Saturday, June 24, 2006
Smirnoff and WOM
I recently came home from giving a rather large, intimidating presentation for a certain communications class that will remain nameless, and decided to crack open a cold grape flavored Smirnoff Twsited V drink that was left over from a Cape Cod weekend. I opened the drink and noticed a number and letter code on the inside of the cap. I looked at the bottle and saw that Smirnoff was doing a sweepstakes type give away promotion that needed me to go to the website, enter my code, and see if i was a winner; after all, there was a winner every 60 seconds! So, in an attempt to be mindless and waste some time, I hopped on site. Naturally I had to register a bunch of information, (it was actually a bit of a lenghty and convoluded process), and even more naturally I was NOT a winner. However, I did not remain so downtrodden for long. I found myself very impressed with what the WOM practices they were employing on their website!
I know in class we have looked at real world examples and applications of WOM, but to find an example on my own, employed no less by a company that I am very loyal to, impressed me. I know that Smirnoff has some clever traditonal television advertisers working for them, but I found it interesting that they were exploring new avenues and arenas of the advertising and marketing worlds. Besides this campaign being a buzz building campaign with the neat animated graphics, website features, and cool give-aways, the first thing that really peaked my interest was their option to send the site to any of your friends so they could try to play the game as well; a classic WOMM practice.
They leveraged the principles of exclusivity by a socially conscious and clever (but easily navigated around) feature that does not allow you to enter the site unless you are the legal drinking age of 21 as Smirnoff likes to promote "responsible drinking." You are required to put your birth date in, however you can pick a year that makes you 21 (even if you are not) and enter the site. A noble quest there, but not exactly effective I have a feeling. They use exclusivity again as well as an altruistic effect with a link they have on the same website that says "theres something cool under wraps... be the first to find out!" Once clicking the link, the two aforementioned principles show themselves vibrantly; the site says "We’ve got something super cool in store for you, but for now, it’s gotta be under wraps. But we’re almost ready to let you in on it. Sign up now, and you’ll be the first to know what’s up" and then there is a survey asking your experience with and propensity of drinking Smirnoff Ice.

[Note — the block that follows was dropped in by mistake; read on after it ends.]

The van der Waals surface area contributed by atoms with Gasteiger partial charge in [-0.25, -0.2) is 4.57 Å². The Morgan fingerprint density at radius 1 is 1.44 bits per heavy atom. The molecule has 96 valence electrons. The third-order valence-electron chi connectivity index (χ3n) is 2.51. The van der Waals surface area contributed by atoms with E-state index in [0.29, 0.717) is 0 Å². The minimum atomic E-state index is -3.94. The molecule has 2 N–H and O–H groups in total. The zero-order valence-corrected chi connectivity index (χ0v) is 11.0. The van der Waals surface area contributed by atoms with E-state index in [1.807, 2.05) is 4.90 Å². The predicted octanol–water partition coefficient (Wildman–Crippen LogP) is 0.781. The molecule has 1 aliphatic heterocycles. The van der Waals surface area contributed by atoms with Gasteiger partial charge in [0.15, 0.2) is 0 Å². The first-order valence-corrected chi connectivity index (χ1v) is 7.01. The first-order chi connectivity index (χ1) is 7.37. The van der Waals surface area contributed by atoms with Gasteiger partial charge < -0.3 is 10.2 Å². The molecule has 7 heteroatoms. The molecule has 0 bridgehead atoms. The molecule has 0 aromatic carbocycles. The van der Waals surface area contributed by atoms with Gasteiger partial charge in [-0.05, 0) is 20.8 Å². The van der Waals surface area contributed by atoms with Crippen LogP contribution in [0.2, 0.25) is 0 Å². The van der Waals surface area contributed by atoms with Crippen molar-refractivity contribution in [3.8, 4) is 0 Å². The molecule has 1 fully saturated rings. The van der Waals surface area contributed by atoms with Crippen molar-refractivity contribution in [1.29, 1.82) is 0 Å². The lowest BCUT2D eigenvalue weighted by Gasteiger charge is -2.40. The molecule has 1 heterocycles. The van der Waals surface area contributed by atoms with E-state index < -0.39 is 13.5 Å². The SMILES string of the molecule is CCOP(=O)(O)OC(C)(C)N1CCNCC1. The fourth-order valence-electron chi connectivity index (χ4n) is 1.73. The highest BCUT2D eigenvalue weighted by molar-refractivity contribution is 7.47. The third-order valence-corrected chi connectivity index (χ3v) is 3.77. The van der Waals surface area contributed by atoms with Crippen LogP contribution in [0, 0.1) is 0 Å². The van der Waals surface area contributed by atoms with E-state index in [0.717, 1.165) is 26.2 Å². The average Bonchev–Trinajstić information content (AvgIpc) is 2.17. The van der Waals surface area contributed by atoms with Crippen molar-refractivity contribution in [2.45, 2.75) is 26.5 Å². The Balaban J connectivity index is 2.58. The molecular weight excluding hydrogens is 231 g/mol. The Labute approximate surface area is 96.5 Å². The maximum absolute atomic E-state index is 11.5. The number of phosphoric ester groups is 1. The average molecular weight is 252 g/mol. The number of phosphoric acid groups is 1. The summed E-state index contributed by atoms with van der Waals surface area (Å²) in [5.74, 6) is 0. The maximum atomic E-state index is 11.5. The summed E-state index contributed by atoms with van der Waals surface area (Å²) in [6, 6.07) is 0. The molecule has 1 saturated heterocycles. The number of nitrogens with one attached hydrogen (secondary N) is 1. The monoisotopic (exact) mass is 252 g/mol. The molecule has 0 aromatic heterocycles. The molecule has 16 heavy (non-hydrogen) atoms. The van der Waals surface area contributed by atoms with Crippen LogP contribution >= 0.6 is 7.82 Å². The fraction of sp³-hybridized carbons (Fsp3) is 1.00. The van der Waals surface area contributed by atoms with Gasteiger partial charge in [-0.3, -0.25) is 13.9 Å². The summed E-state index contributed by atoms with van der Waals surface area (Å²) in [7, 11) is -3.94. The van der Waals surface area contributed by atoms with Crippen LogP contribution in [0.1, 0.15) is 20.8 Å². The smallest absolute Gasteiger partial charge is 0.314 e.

As I said, I was pleased with all these things. But I think the Smirnoff Ice website is a very good example of companies unwillingness to fully accept and implement WOM principles and practices. While there were some WOM principles, there were not many and Smirnoff obviously still holds their traditional advertising in high esteem as they have a section of their website devoted to their television ads. There were no voting features or surveys pertaining to customer satisfaction, no consumer generated features, no blogs, etc, etc.
At least some companies get WOM partially, however. Kudos Smirnoff. It got me clicking around on your website!
Tags: WOM word of mouth Word-of-Mouth Marketing buzz marketing viral marketing marketing communication